Warsaw School of Economics and Institute for Structural Research, Poland
IZA World of Labor role
Vice President, Institute for Structural Research (IBS) Warsaw; Assistant Professor, Warsaw School of Economics, Poland
Labor economics, health, social and educational policies
Positions/functions as a policy advisor
Member of Advisory Board on Employment Policies for People Aged 50+, 2012-2013; Head of Labor Market Analyses Unit, Ministry of Labor and Social Policy, 2005–2009
PhD Economics, Warsaw School of Economics, 2010
"Long-term unemployment in Poland." In: Bentolila, S., and M. Jansen (ed). Long-Term Unemployment after the Great Recession: Causes and Remedies. London: CEPR, 2016 (with P. Lewandowski).
"Gender inequalities in the Polish labour market." In: Razzu, G. (ed). Gender Inequality in the Eastern European Labour Market. Abingdon: Routledge, 2016 (with J. Baran, R. Keister, and P. Lewandowski).
"Lower coverage but stronger unions? Institutional changes and union wage premia in central Europe." Journal of Comparative Economics 44:3 (2015) 638–656 (with D. Marsden and S. Moriconi).
"Women as workers–In the middle of a marathon." In: Beblavy, M., I. Maselli, M. Veselkova (eds). Green, Pink & Silver? The Future of Labour in Europe, Vol. 2. Brussels: CEPS, 2015 (with A. Kamińska).
"Wage differentials across sectors in Europe: An east-west comparison." Economics of Transition 19:4 (2011): 749–769 (with F. Rycx F., I. Tojerow I., and D. Valsamis).
Employment has been rising, but low participation of older people and a large share of temporary jobs pose challengesIn the early 2000s, Poland’s unemployment rate reached 20%. That is now a distant memory, as employment has increased noticeably and the unemployment rate has dropped to 5%. However, most of the net job creation has consisted of temporary jobs. Labor market segmentation has become an issue and an important factor behind wage inequality. Labor force participation of older workers increased after reforms aimed at prolonging careers, but the recent reversal of the statutory retirement age leaves Poland vulnerable to the effects of population aging.MoreLess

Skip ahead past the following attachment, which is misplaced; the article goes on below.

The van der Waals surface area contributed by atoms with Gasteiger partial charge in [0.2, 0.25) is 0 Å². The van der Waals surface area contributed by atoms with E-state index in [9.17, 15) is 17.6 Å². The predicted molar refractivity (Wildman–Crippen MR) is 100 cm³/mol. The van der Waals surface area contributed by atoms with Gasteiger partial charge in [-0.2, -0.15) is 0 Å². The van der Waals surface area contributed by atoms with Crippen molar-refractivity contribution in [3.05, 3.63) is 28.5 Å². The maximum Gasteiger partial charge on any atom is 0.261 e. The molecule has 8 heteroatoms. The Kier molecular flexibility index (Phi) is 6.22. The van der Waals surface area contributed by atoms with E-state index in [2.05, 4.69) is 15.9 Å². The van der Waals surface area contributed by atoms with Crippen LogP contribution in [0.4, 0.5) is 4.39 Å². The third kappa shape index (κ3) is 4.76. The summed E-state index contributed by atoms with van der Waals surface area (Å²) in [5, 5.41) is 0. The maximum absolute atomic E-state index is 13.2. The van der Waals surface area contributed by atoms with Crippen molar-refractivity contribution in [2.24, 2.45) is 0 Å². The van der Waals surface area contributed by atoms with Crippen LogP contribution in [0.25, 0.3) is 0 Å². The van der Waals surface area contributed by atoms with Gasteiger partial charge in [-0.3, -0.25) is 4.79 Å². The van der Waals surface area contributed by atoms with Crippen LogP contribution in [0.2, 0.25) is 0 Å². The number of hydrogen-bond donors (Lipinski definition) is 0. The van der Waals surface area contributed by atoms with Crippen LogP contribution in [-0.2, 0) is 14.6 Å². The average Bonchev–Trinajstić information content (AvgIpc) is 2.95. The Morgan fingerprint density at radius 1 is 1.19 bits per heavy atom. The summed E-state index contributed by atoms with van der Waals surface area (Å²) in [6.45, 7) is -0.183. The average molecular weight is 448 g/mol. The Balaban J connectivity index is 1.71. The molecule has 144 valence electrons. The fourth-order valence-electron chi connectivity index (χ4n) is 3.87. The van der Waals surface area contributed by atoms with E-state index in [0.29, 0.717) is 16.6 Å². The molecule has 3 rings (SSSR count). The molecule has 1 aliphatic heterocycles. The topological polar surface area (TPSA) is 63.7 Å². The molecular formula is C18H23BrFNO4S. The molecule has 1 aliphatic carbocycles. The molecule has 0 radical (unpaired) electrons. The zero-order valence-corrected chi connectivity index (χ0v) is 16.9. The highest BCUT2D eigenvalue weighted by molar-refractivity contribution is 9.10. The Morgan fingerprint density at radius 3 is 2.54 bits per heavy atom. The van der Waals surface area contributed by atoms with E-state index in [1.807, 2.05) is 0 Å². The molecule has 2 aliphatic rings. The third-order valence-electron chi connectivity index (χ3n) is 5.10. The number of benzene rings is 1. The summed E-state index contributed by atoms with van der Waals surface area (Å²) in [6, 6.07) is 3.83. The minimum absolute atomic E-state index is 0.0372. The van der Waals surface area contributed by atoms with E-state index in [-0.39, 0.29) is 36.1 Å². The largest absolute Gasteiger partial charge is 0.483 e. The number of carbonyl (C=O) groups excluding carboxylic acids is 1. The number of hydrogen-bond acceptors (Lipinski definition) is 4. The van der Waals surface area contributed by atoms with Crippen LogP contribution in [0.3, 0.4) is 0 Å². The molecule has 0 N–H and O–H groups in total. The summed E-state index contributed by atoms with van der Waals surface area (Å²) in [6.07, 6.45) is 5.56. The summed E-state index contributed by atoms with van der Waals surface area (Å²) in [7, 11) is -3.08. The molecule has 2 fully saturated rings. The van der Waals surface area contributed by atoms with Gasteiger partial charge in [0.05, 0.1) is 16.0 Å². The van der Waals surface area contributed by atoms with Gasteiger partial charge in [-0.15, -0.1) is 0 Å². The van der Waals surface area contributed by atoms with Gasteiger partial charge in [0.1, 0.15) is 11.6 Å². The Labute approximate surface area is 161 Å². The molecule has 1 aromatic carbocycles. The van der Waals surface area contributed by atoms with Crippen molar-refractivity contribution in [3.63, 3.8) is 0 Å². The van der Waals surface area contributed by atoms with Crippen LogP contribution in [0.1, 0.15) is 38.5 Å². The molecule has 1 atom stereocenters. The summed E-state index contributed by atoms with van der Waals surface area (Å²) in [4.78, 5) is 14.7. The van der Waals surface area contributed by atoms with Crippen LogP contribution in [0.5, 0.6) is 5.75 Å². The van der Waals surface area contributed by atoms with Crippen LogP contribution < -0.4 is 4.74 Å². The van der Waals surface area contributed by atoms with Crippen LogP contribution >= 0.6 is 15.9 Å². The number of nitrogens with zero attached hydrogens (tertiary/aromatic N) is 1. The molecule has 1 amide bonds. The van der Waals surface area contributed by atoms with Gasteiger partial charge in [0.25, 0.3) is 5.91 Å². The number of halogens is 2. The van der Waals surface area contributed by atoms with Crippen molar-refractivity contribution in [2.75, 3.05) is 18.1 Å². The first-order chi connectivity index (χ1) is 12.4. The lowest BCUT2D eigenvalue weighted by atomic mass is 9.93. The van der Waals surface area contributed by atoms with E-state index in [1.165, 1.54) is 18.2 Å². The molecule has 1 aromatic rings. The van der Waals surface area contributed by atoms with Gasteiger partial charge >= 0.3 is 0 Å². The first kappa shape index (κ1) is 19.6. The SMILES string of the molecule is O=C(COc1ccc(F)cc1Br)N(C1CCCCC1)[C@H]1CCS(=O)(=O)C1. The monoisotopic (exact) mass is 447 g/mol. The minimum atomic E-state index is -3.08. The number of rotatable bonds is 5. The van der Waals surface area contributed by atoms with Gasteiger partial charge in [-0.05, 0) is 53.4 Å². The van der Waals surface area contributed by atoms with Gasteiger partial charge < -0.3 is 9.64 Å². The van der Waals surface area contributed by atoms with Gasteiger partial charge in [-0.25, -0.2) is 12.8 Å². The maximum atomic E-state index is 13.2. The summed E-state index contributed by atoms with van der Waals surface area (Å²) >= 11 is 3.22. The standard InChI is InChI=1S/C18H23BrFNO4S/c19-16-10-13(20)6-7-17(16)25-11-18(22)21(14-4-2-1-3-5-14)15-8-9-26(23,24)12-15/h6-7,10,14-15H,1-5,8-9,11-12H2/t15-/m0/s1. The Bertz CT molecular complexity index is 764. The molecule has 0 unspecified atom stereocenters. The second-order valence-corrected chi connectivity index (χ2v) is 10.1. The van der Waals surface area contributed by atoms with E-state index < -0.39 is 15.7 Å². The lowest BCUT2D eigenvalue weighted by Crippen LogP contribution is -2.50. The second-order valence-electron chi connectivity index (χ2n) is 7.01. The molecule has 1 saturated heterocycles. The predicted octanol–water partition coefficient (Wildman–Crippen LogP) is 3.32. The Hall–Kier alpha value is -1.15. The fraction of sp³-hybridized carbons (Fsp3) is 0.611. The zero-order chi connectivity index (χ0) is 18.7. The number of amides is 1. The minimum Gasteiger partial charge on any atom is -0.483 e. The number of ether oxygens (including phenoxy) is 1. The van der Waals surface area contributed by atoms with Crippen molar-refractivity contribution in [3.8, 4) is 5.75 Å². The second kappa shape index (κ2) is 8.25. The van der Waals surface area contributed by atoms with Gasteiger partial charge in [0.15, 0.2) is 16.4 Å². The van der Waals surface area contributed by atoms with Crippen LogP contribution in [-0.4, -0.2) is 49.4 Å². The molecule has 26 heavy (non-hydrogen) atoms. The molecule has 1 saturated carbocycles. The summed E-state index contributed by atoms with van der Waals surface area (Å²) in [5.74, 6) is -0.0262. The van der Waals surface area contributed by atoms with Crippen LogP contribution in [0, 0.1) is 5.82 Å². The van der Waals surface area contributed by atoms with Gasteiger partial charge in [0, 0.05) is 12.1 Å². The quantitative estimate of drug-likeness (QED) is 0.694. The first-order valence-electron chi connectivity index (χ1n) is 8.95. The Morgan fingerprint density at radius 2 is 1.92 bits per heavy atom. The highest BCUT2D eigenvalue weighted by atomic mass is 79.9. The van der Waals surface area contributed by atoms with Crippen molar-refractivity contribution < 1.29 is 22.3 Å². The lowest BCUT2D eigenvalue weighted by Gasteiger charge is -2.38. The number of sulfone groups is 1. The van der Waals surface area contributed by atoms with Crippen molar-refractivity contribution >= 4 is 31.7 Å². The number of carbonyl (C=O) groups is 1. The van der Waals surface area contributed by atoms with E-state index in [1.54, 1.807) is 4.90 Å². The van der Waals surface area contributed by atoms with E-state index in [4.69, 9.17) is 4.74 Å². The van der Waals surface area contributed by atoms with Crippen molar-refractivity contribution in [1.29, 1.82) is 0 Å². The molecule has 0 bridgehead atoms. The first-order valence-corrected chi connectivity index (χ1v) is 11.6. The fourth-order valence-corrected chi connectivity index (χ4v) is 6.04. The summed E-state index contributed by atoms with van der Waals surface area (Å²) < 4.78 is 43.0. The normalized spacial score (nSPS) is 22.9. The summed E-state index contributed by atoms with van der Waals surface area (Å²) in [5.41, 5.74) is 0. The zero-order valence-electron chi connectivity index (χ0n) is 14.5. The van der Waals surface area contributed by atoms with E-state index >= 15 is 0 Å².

Low coverage and greater fragmentation can limit the benefits of trade unionsIga Magda, May 2017Countries with strong industrial relations institutions and well-established social dialogue often perform well in terms of economic growth and social cohesion. The weak and fragmented bargaining and low levels of union coverage in Central and Eastern Europe (CEE) raise concerns about these countries’ potential to maintain competitiveness, tackle demographic and macroeconomic challenges, and catch up with Western European economic and social standards. There is evidence that unions in CEE continue to protect their members and generate wage premiums, despite their institutional weaknesses.MoreLess